IR-Based System Permits Automatic Scan of Body Temp
Developed by MachineSense, FeverWarn can be installed in the form of a gate or retrofitted to any entrance location for the automatic scanning of human body temperature.
MachineSense has released a beta version of FeverWarn, billed as a low-cost, infrared temperature-scanning system that can be installed as a gate or retrofitted to any entrance location for the automatic scanning of human body temperature. The system doesn’t require human intervention, allowing for proper social distancing while making its operation safer and less expensive. It's high-speed scanning capabilities also allow for a faster process.
The machine scans the temperature of each individual as they come close to it. The system provides an alert if an elevated body temperature has been detected, allowing the person to be identified and isolated effectively.
Further, the system is aided with a mobile app for self-registration of people who have been detected with an elevated temperature. “Local authorities could enforce immediate quarantine of high-risk individuals if such actions are warranted in a city or a county,” said Biplab Pal, Ph.D., the inventor, CTO, and co-founder of MachineSense.
Adds Pal: “Many factories considered essential businesses have continued to operate during mandated statewide or countrywide lockdowns for services such as medical, defense and food supplies. There have been reports that many of those running factories have been forced to shut down operations after several employees became infected in the workplace. Also, employees of grocery stores, and carryout food services, pharmaceuticals, etc. and their customers risk infection of the coronavirus disease (COVID-19) due to larger gatherings and surfaces touched. Those essential businesses will find this innovation of FeverWarn extremely useful to keep their employees and customers safe. Furthermore, county officials can obtain the data of people with high temperatures and their geo-location if they wish to enforce further monitoring of the local inhabitants.”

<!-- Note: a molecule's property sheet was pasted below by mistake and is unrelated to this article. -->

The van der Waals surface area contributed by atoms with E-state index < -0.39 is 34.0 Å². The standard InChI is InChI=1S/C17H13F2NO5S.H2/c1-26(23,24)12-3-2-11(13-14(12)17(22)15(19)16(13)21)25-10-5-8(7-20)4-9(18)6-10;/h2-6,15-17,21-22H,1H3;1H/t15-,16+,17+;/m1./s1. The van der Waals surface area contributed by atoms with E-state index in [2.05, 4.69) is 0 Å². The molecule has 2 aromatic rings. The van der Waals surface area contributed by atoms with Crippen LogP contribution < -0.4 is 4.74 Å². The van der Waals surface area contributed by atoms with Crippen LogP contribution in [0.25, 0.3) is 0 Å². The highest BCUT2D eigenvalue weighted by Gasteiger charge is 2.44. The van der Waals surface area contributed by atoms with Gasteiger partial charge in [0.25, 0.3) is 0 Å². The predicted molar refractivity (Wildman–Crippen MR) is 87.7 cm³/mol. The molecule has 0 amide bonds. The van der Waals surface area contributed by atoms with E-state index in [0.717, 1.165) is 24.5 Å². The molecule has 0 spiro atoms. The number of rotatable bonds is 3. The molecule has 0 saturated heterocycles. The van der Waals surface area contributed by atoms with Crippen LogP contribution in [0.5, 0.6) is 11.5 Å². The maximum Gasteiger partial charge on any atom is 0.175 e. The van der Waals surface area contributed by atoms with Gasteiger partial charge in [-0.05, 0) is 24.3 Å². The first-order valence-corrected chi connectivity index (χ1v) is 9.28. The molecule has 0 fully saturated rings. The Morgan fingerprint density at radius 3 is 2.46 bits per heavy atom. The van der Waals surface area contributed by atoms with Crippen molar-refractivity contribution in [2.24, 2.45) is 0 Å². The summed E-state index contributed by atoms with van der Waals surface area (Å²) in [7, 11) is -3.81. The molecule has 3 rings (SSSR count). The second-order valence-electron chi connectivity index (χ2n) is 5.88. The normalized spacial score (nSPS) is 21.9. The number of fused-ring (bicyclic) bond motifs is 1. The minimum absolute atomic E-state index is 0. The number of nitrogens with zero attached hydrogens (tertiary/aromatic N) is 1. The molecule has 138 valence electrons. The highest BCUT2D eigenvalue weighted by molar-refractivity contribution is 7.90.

MachineSense is running a beta test of the FeverWarn system with Novatec, a builder of auxiliary equipment and downstream extrusion machinery located in Baltimore. Novatec has been open during the state-mandated lockdown due to its classification as an essential manufacturing company.
“The entire product has been developed from concept to production within two weeks using MachineSense wearable sensors with edge technology and 3-D printing from Additive Accelerator LLC,” said Conrad Bessemer who co-owns and operates both businesses. (Bessemer is also a co-owner of Novatec.) Versions of a similar product to use in personal homes are planned. “In the at-home version, infrared technology will trigger an automatic doorbell alert that would sense if a person is standing outside, avoiding the need to touch a doorbell. The system would alert the homeowner if the guest has an elevated temperature,” explained Pal.
“MachineSense has applied for a patent for its FeverWarn innovation that will deliver low cost, faster scanning of infrared body temperatures which many believe will be gamechanger in slowing down any epidemic by isolating the people with a fever from public places," Pal said.